What happened to Fukudome in Cleveland?

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What happened to Fukudome in Cleveland?

When the Indians acquired Kosuke Fukudome from the Cubs on July 28 of last year, it looked to be a solid deal that could help a lagging Cleveland offense. Fukudome was hitting .273.374.369 following his final at-bat with the Cubs -- while his power had deserted him, he was still a good on-base guy who could help the Indians' playoff push.

But with Cleveland, Fukudome's numbers plummeted. His on-base percentage fell 74 points to .300 thanks in large part to a decreased walk rate (13.3 percent with the Cubs, 5.8 percent with the Indians) and an increased strikeout rate (16.5 percent with the Cubs, 20.5 percent with the Indians).

Diving deeper into those numbers, Fukudome had major issues against breaking pitches after moving to the American League. About one in every five pitches he saw in 2011 with the Cubs were breaking balls, and against those curveballs and sliders Fukudome was about five runs above average (per FanGraphs).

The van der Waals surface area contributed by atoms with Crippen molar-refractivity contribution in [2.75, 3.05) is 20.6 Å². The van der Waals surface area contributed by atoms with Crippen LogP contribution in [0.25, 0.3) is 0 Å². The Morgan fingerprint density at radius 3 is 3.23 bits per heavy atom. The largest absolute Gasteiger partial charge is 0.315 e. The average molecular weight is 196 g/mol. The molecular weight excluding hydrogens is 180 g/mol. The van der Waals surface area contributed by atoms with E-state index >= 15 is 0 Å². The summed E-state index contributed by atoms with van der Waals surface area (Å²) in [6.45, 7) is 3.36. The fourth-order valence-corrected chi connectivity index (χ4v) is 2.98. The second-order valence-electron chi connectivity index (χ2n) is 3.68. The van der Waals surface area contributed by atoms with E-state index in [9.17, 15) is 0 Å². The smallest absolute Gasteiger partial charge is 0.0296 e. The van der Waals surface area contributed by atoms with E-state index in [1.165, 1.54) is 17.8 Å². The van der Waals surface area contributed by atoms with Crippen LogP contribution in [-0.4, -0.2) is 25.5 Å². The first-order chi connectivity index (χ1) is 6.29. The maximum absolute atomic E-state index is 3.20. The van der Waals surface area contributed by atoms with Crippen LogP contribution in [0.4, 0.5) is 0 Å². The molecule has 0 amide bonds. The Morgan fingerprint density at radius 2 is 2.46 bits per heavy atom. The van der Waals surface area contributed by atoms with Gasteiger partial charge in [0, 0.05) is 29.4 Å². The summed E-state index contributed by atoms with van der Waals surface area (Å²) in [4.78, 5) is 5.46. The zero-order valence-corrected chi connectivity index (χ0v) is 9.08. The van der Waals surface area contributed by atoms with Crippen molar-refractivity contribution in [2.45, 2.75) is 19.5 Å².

With Cleveland, he saw only a slight uptick in sliders (10.9 percent to 12 percent) and curveballs (9.6 to 11.4 percent), but combined, he saw a breaking ball in closer to one in every four pitches than one in every five. His struggled at recognizing those pitches, though, whiffing on over 10 percent of breaking balls as opposed to under 10 percent with the Cubs.

Granted, this is over a small sample size -- just 59 games and 258 plate appearances. And Fukudome's most significant struggles came in September, historically his worst offensive month.

But Fukudome hit well below his career August split of .281.364.441, posting a .293.331.414 slash line in the regular season's penultimate month.